On 7 November 1938, a German diplomat named Ernst vom Rath was shot and fatally wounded by Herschel Grynszpan, a Polish Jew. In retribution for vom Rath’s death, the Nazi propaganda minister Joseph Goebbels instigated an anti-Jewish pogrom across Germany. Such was the ferocity of this pogrom that the night of 9-10 November, on which it took place, became known as Kristallnacht; the Night of Broken Glass.
An Act of Desperation
Anti-Semitic persecution had been rising in Germany since the Nazi accession of power in early 1933. Grynszpan’s parents were Polish immigrants who had lived in Hannover for over twenty years, but in late October 1938, they were among thousands of foreign Jews forcibly expelled from the Reich. Horrified by their plight, 17-year-old Grynszpan (pictured), who was living in Paris, walked into the German Embassy with a pistol. By shooting a German diplomat, he sought to avenge the persecuted Jews and alert the world to the gravity of the situation in Hitler’s Germany.
Vom Rath sustained multiple wounds and died two days after Grynszpan’s desperate act, on 9 November. Under the direction of Goebbels and other senior Nazis, his death became a pretext for a wave of public attacks against the Jewish community. In Germany, Austria and the Czech Sudetenland, Storm Troopers and members of the Hitler Youth took to the streets on the night of 9-10 November, determined to unleash violence.
Nearly two-thirds of Jewish businesses in Germany had been Aryanized (transferred to gentile ownership) by April 1938, but well over 7,000 Jewish-owned stores were nevertheless pillaged throughout Kristallnacht, the shattered glass from their windows covering the streets. One hundred and ninety-one synagogues were destroyed, many burned to the ground, and Jewish cemeteries were also attacked. To add insult to injury, the Jewish community was subsequently declared liable for the material damage and ordered to pay a fine of 1 billion Reichsmarks to the treasury.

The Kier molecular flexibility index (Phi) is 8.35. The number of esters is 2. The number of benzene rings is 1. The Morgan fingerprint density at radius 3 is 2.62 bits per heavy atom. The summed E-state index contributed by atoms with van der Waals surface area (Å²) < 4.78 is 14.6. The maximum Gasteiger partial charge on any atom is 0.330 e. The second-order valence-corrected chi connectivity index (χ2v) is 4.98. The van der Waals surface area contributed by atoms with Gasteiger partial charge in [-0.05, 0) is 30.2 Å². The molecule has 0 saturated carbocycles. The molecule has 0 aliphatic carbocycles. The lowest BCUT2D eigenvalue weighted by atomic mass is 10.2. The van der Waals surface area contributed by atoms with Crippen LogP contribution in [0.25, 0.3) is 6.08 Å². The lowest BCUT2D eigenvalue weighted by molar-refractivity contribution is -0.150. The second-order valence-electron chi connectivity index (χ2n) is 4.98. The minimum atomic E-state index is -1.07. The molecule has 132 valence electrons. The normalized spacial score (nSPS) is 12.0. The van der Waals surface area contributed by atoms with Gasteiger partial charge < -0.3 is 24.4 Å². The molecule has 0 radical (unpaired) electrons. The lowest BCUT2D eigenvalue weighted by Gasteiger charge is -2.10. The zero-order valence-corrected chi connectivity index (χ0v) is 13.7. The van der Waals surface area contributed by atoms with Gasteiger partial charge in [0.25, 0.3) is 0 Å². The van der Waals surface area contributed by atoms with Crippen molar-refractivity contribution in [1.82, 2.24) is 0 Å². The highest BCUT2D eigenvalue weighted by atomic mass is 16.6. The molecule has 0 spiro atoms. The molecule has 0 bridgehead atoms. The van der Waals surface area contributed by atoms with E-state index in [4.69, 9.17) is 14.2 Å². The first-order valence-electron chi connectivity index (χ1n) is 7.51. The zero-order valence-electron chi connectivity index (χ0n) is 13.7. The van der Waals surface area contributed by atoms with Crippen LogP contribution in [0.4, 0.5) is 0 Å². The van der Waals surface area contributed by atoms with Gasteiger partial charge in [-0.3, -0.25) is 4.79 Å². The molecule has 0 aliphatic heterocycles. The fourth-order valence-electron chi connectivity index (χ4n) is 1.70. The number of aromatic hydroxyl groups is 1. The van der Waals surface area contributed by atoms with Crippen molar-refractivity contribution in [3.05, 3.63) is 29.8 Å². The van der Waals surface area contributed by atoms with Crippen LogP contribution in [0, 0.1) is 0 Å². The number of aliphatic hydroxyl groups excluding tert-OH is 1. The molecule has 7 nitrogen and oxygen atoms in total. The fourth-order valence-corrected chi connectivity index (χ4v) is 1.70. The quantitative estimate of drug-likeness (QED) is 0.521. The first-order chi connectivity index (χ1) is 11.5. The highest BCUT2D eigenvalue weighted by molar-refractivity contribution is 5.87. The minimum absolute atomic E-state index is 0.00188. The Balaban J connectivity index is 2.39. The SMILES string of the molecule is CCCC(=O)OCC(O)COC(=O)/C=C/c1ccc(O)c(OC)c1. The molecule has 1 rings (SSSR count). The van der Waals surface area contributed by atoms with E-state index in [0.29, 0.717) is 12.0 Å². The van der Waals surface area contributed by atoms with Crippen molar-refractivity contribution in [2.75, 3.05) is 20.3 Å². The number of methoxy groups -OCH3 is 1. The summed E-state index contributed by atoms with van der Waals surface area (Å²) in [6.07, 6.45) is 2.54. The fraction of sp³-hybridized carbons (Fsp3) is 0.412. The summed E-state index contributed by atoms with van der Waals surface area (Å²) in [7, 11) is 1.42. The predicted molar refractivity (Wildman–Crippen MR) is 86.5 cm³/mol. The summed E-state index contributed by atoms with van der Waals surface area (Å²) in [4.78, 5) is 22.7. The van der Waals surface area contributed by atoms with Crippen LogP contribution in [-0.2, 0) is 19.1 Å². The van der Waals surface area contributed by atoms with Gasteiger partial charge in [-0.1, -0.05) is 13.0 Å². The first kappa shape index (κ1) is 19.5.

The violence of Kristallnacht was not limited to destruction of property and religious centres. 30,000 Jewish men were arrested and imprisoned in concentration camps, often after being cruelly beaten. Although the majority were detained temporarily in Dachau, Sachsenhausen or Buchenwald, hundreds still died while incarcerated due to maltreatment. Ninety-one Jews were killed on 9-10 November alone, but the ultimate death toll far exceeds this number: fearing that subsequent persecution on a similar or worse scale was inevitable, many Jews committed suicide in the months following Kristallnacht, thereby becoming indirect victims of the pogrom.
A Turning Point
The Kristallnacht pogrom is widely considered a crucial turning point in the escalation of anti-Semitic persecution in Nazi Germany. It was the first occasion on which the Nazis violently attacked, rounded up and interned Jews en masse. Thousands of Jews had left Germany since 1933 due to the increasing intolerance they faced, but the unprecedented violence of 9-10 November prompted another wave of immigration. Legal decrees, such as those declared at Nuremberg in September 1935, continued to ensure that those Jews who did not or could not leave the Reich were segregated, restricted and demeaned.
Herschel Grynszpan was arrested by French police following the assassination of vom Rath and later taken to Germany. He was interned for a time in Sachsenhausen, but his final whereabouts and ultimate fate remain unknown. It is likely, however, that he was one of the millions of Jews who perished in the Holocaust.
The Holocaust: History In An Hour, published by William Collins, part of HarperCollins, is available in various digital formats, only 99p / $1.99, and downloadable audio.